***Foodies, shoppers, aesthetes and lovers of the good life are once again flocking to Calcutta's Park Street. One classy kilometre it used to be, back in the '50s and '60s. Great eateries, bars, India's best parties, all set amid a fine stretch of urban architecture. Then, mirroring the whole city's fate, its lifeblood slowly ebbed away. It hung on limply, living on memories and leftovers. But now, all of a sudden, there's a new spring. Over 25 fine restaurants and pubs, over a hundred saree shops, exclusive retail outlets and even the odd sex shop betoken this revival. Its historic structures, such as the venerable Asiatic Society, Victorian mansions and the atmospheric Park Street Cemetery, are also getting a much-needed face lift.
Park Street was where classy evening entertainment was born in India. "We had the first and best cabarets in the entire subcontinent. Crooners used to entertain diners at Mocambo, Trincas and Magnolia," said S.K. Khullar, owner of Amber restaurant and the president of the Hotel & Restaurant Association of Eastern India. Food critic Nondon Bagchi recalls that Usha Uthup and Biddu Appaya debuted at Trincas, and that Marie Samson (now Wilson), voted Australia's best jazz vocalist, once performed at a Park Street restaurant. VJ Luke Kenny's mother was a dancer at one of the restaurants. "At Blue Fox, Louis Banks, Pam Crain and Braz Gonsalves set evenings on fire. Crain debuted at Mocambo, which had a fancy glass dance floor with lights underneath," recalls Bagchi. Her signature song, Fire Down Below, became an international hit. Magnolia and Moulin Rouge were other popular nightspots, the latter boasting sizzling cabarets with Can-Can dancers.
Deepak Puri, one of the owners of Trincas, another legendary Park Street restaurant, also lives on Park Street, and has fond memories of those days when the road used to be washed every morning and gas lamps lit every evening. "The afternoons were for the youngsters flocking to Park Street, giving the place a carefree and exuberant air. Evenings were more stately with gleaming imported cars gliding down the street, carrying elegant and suave men and women to the restaurants. It was all so glorious," reminisces Puri. That was a time when Calcutta itself was a genteel and urbane city, strongly rooted in Raj traditions.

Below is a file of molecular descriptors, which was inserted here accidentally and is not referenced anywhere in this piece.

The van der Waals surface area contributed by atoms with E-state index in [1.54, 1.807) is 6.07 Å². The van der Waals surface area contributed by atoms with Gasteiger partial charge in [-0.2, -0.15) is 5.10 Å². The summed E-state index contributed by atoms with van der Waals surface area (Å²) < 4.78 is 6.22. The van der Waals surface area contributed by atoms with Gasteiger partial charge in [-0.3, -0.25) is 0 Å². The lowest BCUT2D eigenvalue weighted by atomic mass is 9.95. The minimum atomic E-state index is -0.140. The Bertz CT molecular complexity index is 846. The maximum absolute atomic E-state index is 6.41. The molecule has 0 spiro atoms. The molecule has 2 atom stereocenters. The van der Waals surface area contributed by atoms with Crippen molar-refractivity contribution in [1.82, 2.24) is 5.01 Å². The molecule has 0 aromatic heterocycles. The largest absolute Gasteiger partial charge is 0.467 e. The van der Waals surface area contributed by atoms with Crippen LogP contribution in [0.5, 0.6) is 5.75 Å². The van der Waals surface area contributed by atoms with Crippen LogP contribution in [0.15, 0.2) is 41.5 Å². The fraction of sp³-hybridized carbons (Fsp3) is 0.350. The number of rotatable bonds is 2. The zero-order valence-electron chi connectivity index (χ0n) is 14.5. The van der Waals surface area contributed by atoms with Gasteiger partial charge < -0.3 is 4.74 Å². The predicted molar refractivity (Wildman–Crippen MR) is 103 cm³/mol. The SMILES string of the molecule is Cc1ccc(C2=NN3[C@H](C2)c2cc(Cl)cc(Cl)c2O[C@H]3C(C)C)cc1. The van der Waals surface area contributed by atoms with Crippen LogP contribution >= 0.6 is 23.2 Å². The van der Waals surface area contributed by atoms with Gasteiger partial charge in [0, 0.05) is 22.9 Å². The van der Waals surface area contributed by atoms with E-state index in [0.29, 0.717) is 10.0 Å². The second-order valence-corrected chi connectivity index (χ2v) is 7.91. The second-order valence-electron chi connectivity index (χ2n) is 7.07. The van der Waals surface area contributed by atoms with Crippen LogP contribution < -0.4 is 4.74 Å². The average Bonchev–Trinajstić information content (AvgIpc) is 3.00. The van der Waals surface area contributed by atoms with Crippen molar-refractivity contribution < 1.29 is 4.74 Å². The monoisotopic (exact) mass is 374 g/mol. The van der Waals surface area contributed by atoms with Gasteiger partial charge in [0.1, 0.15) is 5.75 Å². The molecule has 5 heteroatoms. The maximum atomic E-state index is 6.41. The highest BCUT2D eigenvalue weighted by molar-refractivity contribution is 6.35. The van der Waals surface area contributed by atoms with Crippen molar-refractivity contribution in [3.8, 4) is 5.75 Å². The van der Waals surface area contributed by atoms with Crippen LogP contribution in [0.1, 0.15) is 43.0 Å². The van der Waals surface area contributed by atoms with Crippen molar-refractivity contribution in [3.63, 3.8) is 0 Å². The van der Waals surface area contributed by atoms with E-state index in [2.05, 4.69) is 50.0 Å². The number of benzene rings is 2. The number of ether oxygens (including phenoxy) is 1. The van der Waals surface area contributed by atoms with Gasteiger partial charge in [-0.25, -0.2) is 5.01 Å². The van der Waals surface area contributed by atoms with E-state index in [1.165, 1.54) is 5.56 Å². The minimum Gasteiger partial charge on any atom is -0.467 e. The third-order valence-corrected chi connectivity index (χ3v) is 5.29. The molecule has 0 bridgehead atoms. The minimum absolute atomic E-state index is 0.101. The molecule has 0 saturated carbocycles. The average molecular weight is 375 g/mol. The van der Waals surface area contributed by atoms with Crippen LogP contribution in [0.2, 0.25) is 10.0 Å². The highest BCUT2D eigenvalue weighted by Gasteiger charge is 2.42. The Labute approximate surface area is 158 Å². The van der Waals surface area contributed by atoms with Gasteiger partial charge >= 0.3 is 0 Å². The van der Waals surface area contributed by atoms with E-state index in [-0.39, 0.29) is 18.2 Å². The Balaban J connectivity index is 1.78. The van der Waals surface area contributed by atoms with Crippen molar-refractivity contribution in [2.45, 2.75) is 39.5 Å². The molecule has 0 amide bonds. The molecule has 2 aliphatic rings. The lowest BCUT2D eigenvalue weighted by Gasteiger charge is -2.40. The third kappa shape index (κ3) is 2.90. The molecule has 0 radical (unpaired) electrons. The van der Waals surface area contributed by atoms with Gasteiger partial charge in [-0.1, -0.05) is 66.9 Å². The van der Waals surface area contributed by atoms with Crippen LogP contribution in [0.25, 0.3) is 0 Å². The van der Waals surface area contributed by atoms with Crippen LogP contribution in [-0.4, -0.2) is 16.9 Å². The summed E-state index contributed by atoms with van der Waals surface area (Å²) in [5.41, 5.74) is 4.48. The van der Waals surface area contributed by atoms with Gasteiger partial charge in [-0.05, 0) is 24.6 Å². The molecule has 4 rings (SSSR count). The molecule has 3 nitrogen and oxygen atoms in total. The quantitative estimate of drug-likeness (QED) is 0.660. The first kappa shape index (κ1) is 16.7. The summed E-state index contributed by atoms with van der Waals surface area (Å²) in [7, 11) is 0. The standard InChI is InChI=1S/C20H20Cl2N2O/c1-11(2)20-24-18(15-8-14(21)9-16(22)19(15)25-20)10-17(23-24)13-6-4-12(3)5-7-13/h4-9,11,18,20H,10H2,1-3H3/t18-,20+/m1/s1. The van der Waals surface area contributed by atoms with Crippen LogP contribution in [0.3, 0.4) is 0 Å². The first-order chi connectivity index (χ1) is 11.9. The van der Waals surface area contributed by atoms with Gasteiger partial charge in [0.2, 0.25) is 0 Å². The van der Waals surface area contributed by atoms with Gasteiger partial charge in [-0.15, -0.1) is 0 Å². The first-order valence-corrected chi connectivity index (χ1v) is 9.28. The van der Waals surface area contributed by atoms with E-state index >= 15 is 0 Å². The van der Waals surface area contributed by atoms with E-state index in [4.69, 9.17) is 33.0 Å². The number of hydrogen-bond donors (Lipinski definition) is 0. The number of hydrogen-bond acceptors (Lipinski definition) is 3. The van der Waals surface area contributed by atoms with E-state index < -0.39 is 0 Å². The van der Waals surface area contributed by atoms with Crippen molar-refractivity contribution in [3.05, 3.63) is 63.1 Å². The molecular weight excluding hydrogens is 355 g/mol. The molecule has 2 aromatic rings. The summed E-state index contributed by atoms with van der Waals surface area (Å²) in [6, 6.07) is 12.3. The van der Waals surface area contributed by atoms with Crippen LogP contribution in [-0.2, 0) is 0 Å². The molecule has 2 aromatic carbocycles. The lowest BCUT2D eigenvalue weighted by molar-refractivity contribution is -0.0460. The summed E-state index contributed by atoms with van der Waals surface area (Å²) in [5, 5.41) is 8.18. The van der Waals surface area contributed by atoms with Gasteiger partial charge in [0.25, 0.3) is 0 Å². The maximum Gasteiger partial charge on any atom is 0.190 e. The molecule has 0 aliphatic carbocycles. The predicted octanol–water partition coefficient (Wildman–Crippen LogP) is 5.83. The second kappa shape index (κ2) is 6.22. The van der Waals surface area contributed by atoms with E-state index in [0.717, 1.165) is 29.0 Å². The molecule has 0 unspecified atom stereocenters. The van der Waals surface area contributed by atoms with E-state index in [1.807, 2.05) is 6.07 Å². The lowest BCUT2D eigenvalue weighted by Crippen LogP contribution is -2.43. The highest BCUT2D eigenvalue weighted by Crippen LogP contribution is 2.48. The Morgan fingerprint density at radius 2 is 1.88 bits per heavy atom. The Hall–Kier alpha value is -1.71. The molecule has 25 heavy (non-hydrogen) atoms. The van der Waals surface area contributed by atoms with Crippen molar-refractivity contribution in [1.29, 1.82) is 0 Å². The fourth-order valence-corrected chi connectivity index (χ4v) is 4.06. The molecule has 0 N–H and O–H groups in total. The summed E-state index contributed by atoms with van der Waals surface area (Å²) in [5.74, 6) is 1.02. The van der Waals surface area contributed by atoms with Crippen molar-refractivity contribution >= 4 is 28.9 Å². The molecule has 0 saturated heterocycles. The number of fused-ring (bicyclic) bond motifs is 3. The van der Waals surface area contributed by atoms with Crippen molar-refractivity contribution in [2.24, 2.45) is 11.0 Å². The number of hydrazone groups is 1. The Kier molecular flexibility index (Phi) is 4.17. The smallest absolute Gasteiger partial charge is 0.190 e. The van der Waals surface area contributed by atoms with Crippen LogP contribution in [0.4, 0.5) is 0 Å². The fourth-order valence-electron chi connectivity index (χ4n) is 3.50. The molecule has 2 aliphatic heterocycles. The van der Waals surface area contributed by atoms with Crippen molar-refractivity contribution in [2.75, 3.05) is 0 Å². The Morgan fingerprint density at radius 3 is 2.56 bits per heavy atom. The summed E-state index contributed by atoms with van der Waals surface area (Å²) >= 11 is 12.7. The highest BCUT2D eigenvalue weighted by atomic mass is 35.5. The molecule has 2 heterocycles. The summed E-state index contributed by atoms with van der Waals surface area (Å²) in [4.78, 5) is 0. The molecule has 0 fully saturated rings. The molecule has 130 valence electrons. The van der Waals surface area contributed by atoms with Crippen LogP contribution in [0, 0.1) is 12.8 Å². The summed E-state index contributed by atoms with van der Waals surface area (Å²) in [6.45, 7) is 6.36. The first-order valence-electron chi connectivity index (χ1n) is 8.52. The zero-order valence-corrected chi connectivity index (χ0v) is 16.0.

But Puri also recalls the decline caused by large-scale migration of Anglo-Indians, Parsis and other minority communities, the Naxalite violence of the '70s, militant trade unionism, the flight of capital, crippling power cuts and the all-pervasive fear that accompanied all the cataclysmic changes in the life of the city. Park Street's establishments reflected the decline starkly. "Since businesses ran away, so did our regular, affluent customers," says Puri.
Eateries that had once closed down are reopening
"It was a magnificent place until the '60s. Then came the dark period. Calcutta and Park Street lost a lot of what made them truly cosmopolitan—the Parsi, Armenian, Jewish and Anglo-Indian communities," agrees writer and Calcutta lover Bachi Karkaria. Mocambo, Park Street's first soda fountain and the hangout of Allied soldiers during World War II, closed down due to labour troubles. As did Moulin Rouge and Blue Fox.
The revival of Park Street, and Calcutta, began in 2003-04. "In the period from the late 1960s to 2004, just four new restaurants came up in the city. But over the past three years, 86 new restaurants have come up, many of them on Park Street," says Khullar. Customers, the restaurateurs say, are also spending much more. "There has been a sea change in business volumes over the past three years or so," says Puri.
Eagerly awaited is the rebirth of the legendary continental restaurant, Sky Room, after 15 long years with its shutters down. Eminent writer Mani Shankar Mukherjee recalls a time when companies headquartered in Calcutta (and indeed, most of them were, then) refused to hold their board meetings on a Tuesday since the Sky Room used to be closed that day! The new Sky Room promises a more modern look, but continues to dish out the fare that made it famous. Like the prawn cocktails that Indira Gandhi used to have flown to Delhi.
Even the middle-aged are game for an ice cream on Park Street
But, reflecting on the changes that have swept the city, the demographic and social profile of diners will be very different. "Our customers were the executives of big companies and the landed gentry. They formed a nice potpourri of communities and cultures. Today, we get businessmen, traders and a fair sprinkling of marketing executives. Nearly all are Marwaris or Bengalis," says Trincas' Puri. Adds Kothari: "The customers are casual in attire and attitude as compared to our patrons of the past. That's how Calcutta has also changed from the 1960s into a more egalitarian place."
Yet some things have not changed about this street. "Park Street remains the place where you can relax completely, be yourself and party till the small hours, without anyone bothering you," says Bagchi. "No rowdyism and no moral policing like other Indian cities. Show me one place like Someplace Else (the pub at Park Hotel) anywhere in the country that has ten bands performing throughout the week. It's the Mecca for musicians from around the country." Exults Bachi Karkaria, "Park Street is what makes Calcutta a living city. It's iconic. I can't think of any street in any other city that's so completely about the good life." Like the newly rejuvenated Calcutta, Park Street is embracing change without selling its soul.